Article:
The 11 point statement, translated here by the Guatemalan Times, declares that the drug trade is a “powerful incentive” for criminal groups, which now have the resources to “penetrate and corrupt institutions of the States” and will “continue to threaten to threaten our societies and governments” as long as “the flow of resources from drugs and weapons” continues.
Noting that “despite the efforts of the international community … the use of these substances continues to increase globally,” the statement calls for a rigorous policy review with a scientific basis, adding that nations should “intensify their efforts to further strengthen the institutions and policies of each country in the prevention and punishment of crime, their social programs in education, health, leisure and employment, as well as prevention and treatment of addictions to preserve social fabric.”
The three countries call on the UN to “exercise its leadership”.and “conduct deep reflection to analyze all available options, including regulatory or market measures, in order to establish a new paradigm that prevents the flow of resources to organized crime organizations.”
They go on to “invite” member states to undertake a consultation process that would culminate in an international conference with a view to “allow[ing] the necessary decisions in order to achieve more effective strategies and tools with which the global community faces the challenge of drugs and their consequences.”
According to Milenio, the letter was sent by ambassadors Luis Alfonso de Alba from Mexico, Néstor Osorio from Colombia and Gert Rosenthal from Guatemala.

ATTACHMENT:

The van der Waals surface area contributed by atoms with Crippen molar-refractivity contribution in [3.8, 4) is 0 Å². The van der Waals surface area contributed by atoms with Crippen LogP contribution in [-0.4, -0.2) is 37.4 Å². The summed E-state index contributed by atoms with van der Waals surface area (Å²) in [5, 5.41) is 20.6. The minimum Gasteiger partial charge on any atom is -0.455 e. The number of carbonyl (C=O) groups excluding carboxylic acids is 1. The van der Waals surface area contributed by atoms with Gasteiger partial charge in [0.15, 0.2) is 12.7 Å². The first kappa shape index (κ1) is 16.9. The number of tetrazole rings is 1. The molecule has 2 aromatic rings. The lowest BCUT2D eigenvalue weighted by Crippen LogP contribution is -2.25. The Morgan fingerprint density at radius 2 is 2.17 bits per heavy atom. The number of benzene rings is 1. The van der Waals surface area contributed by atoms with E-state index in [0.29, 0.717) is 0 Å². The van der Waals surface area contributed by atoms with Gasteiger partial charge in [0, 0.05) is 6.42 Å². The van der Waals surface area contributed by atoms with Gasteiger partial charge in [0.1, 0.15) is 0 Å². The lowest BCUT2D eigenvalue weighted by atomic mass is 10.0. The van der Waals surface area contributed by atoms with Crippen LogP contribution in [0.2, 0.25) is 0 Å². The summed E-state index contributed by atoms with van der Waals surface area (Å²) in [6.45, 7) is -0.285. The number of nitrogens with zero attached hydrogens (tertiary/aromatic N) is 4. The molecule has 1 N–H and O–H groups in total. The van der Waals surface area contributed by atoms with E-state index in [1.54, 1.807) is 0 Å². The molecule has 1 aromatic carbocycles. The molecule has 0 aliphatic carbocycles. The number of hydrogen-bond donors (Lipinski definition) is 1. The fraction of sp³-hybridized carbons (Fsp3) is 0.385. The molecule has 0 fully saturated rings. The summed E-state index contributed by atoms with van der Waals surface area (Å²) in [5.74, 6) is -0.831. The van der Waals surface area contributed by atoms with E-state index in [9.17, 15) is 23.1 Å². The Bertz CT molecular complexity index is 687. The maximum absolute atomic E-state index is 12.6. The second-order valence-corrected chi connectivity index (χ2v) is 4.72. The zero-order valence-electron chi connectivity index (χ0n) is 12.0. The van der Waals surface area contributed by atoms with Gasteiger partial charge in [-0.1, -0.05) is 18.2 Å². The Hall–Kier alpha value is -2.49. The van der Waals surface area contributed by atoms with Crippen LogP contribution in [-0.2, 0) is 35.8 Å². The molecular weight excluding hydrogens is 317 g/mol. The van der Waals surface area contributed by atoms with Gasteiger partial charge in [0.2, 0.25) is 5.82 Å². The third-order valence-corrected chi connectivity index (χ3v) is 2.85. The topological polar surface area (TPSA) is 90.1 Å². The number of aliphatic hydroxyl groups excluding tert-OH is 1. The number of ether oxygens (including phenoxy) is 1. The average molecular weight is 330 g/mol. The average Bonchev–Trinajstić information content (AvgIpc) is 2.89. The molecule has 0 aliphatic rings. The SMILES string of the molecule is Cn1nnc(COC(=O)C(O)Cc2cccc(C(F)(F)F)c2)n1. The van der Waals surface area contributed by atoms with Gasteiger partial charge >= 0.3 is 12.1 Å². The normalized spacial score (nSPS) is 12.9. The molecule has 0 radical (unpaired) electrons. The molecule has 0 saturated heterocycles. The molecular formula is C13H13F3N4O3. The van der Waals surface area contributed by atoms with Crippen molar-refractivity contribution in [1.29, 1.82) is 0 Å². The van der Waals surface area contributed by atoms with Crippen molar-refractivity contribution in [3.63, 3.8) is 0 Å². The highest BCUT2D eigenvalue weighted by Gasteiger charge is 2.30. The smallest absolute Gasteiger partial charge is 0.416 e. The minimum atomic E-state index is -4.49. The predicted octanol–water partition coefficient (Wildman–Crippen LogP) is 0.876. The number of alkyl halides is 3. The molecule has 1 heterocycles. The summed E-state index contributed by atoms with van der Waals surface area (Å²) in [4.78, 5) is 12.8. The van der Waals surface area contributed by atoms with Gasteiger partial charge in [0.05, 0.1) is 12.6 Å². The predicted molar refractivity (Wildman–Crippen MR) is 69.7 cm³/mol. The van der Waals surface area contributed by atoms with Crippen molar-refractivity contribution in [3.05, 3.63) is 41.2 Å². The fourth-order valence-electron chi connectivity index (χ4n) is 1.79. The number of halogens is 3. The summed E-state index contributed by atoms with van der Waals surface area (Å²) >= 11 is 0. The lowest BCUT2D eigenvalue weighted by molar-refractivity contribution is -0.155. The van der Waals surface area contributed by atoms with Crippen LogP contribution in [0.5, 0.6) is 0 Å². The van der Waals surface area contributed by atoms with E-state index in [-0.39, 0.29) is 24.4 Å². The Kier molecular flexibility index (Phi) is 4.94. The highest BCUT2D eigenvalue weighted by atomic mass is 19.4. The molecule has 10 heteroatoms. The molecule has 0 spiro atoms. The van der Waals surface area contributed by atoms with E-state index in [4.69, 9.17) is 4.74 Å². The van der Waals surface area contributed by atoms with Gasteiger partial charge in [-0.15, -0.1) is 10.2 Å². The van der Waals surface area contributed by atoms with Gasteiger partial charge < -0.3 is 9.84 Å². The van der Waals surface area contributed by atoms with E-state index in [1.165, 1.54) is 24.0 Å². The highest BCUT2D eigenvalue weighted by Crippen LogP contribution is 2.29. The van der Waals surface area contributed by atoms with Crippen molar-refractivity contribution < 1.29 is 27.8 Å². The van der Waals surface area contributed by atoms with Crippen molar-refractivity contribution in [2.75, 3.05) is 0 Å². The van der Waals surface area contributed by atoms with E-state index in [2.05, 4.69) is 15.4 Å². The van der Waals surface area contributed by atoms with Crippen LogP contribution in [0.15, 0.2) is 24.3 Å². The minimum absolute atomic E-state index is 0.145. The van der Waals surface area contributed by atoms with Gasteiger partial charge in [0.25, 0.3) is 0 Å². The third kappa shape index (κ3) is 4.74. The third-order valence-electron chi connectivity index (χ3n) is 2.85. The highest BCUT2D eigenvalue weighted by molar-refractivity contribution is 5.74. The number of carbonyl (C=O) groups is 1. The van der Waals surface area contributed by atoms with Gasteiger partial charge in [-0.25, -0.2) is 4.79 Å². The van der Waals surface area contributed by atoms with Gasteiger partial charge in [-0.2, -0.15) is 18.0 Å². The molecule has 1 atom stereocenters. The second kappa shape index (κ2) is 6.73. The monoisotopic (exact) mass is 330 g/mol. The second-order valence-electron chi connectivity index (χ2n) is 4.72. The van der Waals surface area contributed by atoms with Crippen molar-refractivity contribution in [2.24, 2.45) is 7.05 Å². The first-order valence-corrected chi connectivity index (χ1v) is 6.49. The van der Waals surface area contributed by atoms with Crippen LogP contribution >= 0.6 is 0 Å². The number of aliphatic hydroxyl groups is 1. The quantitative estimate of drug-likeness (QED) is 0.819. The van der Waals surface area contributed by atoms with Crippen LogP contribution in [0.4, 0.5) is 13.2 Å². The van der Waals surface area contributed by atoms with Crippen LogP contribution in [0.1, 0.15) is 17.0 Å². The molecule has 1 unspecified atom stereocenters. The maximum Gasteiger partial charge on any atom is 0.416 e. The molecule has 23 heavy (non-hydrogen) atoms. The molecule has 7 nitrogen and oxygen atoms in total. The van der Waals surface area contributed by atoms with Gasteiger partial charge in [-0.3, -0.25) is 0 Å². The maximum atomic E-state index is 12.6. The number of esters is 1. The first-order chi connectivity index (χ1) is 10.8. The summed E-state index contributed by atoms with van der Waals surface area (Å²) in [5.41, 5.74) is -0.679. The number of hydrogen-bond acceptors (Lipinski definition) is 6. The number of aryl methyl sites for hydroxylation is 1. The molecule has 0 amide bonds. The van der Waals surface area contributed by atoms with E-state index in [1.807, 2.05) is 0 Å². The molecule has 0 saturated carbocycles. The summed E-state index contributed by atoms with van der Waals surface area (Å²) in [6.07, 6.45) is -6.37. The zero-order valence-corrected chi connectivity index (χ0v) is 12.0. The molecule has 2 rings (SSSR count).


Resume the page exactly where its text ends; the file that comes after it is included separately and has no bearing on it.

The statement follows speeches in front of the UN last week by the Presidents of all three countries, in which Juan Manuel Santos of Colombia, Felipe Calderón of Mexico and Otto Perez of Guatemala all called for a new international debate on drugs.
The presidents’ appeals were widely reported, yet the statement, which has so far received scant attention from the English speaking media, could prove to be more significant. As Milenio reported, last week the director of of the UN Office on Drugs and Crime (UNODC) Yury Fedotov stated that for there to be any change to the legal conventions UN member states would have to send a formal request to Ban Ki Moon to convoke an international forum - which appears to be exactly what the three countries have now done.
Ban Ki has yet to officially respond to the letter but Fedotov warned last week that any potential process to revise drugs laws would be “long and delicate.”
- The New York Times reports on a recent spate of murders of police officers in the state of São Paulo in Brazil. Seventy officers have already been murdered this year - a 40% rise on last year - and some are blaming the First Capital Command (PCC), the criminal organization that waged a brief urban war against local police in 2006, which left approximately 200 people dead.
- Also in the NYT is an article on the shooting of border patrol agents on the U.S. Mexican border on Tuesday, which left one dead and another seriously injured. According to the Times, Republican Congressman have linked the shooting to the now infamous botched gun tracking case “Operation Fast and Furious”, even though there has so far been no official suggestion of any ties. The Christian Science Monitor has a more detailed look at the story, including a video.